Disappearing Lawn

stevenwjMay 17, 2014

I have an odd issue where grass along a wall on our lawn has basically disappeared, leaving just a mud behind. No it's not a lawn thief. :)

The grass was fine in the early spring but has since died. The mud left is seems to have a lot of worm holes, but not many worms.

So far the only thing I can think of is that at the high end of the wall, there is a compost pile and I am wondering if maybe the nutrients are seeping along the wall and killing the grass.

Any thoughts on what is causing this and what to do about it?

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andy10917(NY 6a)

Three other more-likely possibilities: (1) the wall creates shading, and the grass fades out and disappears, (2) the strong sun on concrete heats the nearby soil and moisture evaporates and it is too dry, and (3) if the wall is concrete it is leaching lime into the nearby soil and raising the pH too high.

    Bookmark   May 17, 2014 at 12:01PM
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Thanks for the reply Andy. Unfortunately, the wall runs N-S and so the grass gets a good combination of sun and shade; In Northern Scotland the sun isn't hot enough to heat up the wall/soil to that level (and to my eye it's almost too wet). Regarding the lime. I hadn't thought of the pH being too high, but might check now.

    Bookmark   May 18, 2014 at 3:27AM
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dchall_san_antonio(8 San Antonio)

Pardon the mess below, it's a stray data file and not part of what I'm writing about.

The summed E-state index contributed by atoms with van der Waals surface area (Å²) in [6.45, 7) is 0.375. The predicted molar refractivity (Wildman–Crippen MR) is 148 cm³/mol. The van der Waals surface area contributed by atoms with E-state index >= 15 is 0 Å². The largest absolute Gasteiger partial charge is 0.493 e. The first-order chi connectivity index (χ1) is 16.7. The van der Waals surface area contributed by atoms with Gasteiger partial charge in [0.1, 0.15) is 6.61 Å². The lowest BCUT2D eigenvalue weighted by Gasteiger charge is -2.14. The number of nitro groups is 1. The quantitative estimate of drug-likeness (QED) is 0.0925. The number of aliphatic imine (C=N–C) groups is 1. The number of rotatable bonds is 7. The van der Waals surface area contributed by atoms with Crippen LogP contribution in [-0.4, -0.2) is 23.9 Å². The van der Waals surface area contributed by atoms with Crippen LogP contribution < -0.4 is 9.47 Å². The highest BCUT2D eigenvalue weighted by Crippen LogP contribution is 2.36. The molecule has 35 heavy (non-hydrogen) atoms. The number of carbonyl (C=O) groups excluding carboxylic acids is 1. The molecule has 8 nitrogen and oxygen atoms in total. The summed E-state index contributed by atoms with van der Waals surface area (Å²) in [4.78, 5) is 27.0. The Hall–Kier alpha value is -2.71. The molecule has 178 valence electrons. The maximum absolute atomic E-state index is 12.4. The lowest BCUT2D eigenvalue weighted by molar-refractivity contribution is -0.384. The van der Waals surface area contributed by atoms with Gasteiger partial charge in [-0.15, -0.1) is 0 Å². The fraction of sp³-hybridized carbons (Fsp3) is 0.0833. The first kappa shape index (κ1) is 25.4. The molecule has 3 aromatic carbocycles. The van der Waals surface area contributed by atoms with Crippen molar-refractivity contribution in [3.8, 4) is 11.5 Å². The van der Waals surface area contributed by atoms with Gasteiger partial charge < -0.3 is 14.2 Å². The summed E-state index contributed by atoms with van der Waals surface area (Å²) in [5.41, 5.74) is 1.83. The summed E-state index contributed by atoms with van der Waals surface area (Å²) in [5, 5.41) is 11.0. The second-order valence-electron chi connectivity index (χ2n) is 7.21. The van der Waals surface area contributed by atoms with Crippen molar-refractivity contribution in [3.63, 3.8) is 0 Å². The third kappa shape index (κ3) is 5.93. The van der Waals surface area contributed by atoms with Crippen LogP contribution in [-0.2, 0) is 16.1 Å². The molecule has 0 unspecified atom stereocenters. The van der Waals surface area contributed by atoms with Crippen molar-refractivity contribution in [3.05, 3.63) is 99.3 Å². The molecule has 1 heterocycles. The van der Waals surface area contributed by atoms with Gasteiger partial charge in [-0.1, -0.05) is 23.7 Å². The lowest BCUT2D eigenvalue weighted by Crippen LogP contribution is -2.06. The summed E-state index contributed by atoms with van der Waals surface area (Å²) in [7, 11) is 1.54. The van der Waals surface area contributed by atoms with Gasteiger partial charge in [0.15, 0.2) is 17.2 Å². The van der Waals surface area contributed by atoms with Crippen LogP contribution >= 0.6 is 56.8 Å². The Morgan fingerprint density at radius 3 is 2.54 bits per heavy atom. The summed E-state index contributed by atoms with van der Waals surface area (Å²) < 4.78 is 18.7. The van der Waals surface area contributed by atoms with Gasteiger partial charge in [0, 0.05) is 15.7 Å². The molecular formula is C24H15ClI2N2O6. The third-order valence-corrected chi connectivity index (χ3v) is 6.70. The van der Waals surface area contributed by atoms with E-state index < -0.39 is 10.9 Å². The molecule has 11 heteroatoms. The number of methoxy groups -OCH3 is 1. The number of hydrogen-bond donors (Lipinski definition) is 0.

Yeah,...your profile shows zone 8 but it also shows United Kingdom, so Andy was looking at the zone and not the location. I was right with him on 1 and 2 with alternative 3 running a distant 3rd. I still think it might be a shade issue. Do you know what type of grass it is? Is the the same grass that grows out on the prairies or moors or whatever you have there? Those are going to be full sun types of wild grass. Or do you have fescue, rye, or Kentucky bluegrass type of traditional lawn grass?

When you say the wall runs N-S, what does that mean in Scotland? The problem with N-S is the location of magnetic north. I'm thinking you mean polar north where you have equal light in the morning as in the evening.

Compost nutrients generally tend to result in improved color, density, and growth. Does the pile receive a continual supply of fresh livestock manure as a source of foodstuffs? If the pile is not simply a pile of fresh manure, then it should be leaching good stuff.

    Bookmark   May 19, 2014 at 3:10PM
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Have you checked out those worm holes to confirm they are earthworms and not root munching grubs???

    Bookmark   May 20, 2014 at 11:49AM
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